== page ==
A separate AI-focused bill was filed by Sen. Nick DiCeglie, which mandates that any political advertisements, including electioneering communications that utilize generative AI to create content, must prominently include a disclaimer stating it was created utilizing the technology.

DiCeglie’s bill would also authorize the filing of complaints regarding violations with the Florida Elections Commission and would require expedited hearing procedures for such complaints.

While early filings center around transparency, how lawmakers tap into the economic and efficiency advantages will be something to keep an eye on during Session.

Insurance: Seeking Stability in a Turbulent Market

The property insurance crisis in Florida remains a hot-button issue, with homeowners facing steep rate hikes and coverage challenges. Despite previously enacted measures, the market’s instability persists.

During the aforementioned conversation, Brandes noted the need for minor legislative adjustments to clarify existing insurance laws, and underscored the importance of ensuring Citizens Property Insurance Corp rates that are “accurately sound, at least for new business.”

“I think you’re already seeing the governor come out with his proposals as it relates to the reduction of taxes on property insurance, whether that be flood insurance, dealing with the FICA assessment, or scaling back the insurance premium tax on an annual basis,” Brandes said. “You’re starting to see the governor, in the budget, [do] what he can do to reduce costs for Floridians. Now, are they going to have a dramatic effect? Time will tell; Unlikely, but it is something that they can do.”

With approximately 15 to 20 percent of homeowners opting to self-insure their homes, Brandes pointed to the need for more competition in the state insurance market to drive down prices, insinuating that the market’s lack of profitability serves as a barrier to investment and new entrants.

“The only way you’re going to get more competition is for the Florida insurance market to be seen as profitable,” he said. “It hasn’t been profitable for the last five years; we’ve lost almost $5 billion in capital in the last five years. Nobody is willing to invest in that market.”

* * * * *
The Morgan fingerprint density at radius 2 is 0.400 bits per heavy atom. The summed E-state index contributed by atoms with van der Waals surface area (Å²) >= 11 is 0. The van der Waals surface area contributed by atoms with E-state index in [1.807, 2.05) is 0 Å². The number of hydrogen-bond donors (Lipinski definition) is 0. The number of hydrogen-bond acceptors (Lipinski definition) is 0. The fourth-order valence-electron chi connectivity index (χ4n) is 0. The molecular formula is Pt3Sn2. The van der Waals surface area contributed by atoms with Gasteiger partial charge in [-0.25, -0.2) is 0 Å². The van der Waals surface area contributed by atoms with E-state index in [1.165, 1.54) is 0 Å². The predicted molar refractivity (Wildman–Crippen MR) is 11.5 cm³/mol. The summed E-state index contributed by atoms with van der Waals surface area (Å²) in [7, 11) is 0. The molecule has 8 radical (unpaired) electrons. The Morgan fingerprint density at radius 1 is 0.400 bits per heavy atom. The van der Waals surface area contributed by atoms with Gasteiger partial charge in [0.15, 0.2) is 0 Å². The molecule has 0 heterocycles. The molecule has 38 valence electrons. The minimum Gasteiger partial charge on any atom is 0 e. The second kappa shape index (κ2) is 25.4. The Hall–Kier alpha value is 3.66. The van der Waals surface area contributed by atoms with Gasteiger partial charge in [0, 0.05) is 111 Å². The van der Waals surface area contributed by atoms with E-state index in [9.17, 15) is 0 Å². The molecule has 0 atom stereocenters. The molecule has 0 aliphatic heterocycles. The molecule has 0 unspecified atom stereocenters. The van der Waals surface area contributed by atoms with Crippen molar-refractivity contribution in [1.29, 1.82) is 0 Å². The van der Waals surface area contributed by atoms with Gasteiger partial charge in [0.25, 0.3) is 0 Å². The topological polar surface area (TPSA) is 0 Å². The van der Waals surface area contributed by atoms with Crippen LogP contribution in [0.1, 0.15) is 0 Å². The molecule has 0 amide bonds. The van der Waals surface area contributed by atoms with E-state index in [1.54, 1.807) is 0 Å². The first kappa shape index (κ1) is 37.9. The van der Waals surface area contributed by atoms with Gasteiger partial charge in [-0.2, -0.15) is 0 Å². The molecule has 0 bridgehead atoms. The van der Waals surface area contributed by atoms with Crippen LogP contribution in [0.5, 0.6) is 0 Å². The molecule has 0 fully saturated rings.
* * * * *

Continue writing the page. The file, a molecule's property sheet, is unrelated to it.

Lawmakers have urged patience to allow reforms to settle the market, but as families grapple with soaring premiums, there’s growing concern that the auto insurance market could be the next battleground.

Recent legislation aimed at stabilizing the property insurance market, which benefitted many insurers, has also sparked anticipation in the auto insurance sector, with some experts predicting a similar crisis on the horizon.

Notably, many of the property insurers, who are now stabilized on firmer ground, also offer auto insurance policies. This overlap raises questions about potential legislative moves that could impact the auto insurance market, as insurers and consumers alike watch closely for changes that could affect premiums and coverage options.

Constitutional Amendments: Changing the Rules of Voter Approval

Ahead of Session, lawmakers renewed an effort to increase the threshold for voter approval from the current 60 percent to 66 percent. A Joint Resolution filed in November seeks to amend the State Constitution to allow for the higher approval threshold. Will this be the year it sticks?

The proposal outlined in the resolution would be presented to Florida voters during the next general election or an earlier special election, provided that one would be deemed necessary.

“Proposing an amendment to the State Constitution to increase the percentage of elector votes required to approve an amendment to or a revision of the State Constitution from 60 percent to 66.67 percent,” reads the proposal, as it would appear on ballots.

If the proposed amendment receives the required rate of approval by voters, it would go into effect on the first Tuesday after the first Monday in January following the election. Alternatively, it could come into effect on another date if specified in the amendment or revision.

In Florida, there are several methods to propose amendments to the state constitution. Citizens can initiate a constitutional referendum by collecting signatures from registered voters, with the required number being a proportion of votes from the previous presidential election. Once the necessary signatures are obtained, the proposed amendment is presented for a vote during the next general election, and if it receives a majority, it is incorporated into the constitution.

Alternatively, the Florida Legislature can propose amendments through a joint resolution, which, if approved by both legislative chambers and the Governor, is placed on the ballot for public voting in the general election.

The Florida Supreme Court also holds the power to amend the Constitution through its interpretations in legal cases.

The proposal comes at a point where several high-profile amendment initiatives are trudging forward at full speed. Florida voters will have a significant decision to make in the 2024 election as they face the opportunity to legalize recreational marijuana. A second push, led by abortion rights advocacy group Floridians Protecting Freedom, has reportedly gathered more than 1.4 million signatures, well beyond the required 891,523.

The proposed amendment seeks to establish the right to abortion in Florida up until the point of fetal viability — estimated at around 24 weeks. Current state law prohibits most abortions after 15 weeks of pregnancy and an expanded six-week abortion limit is being decided on by courts.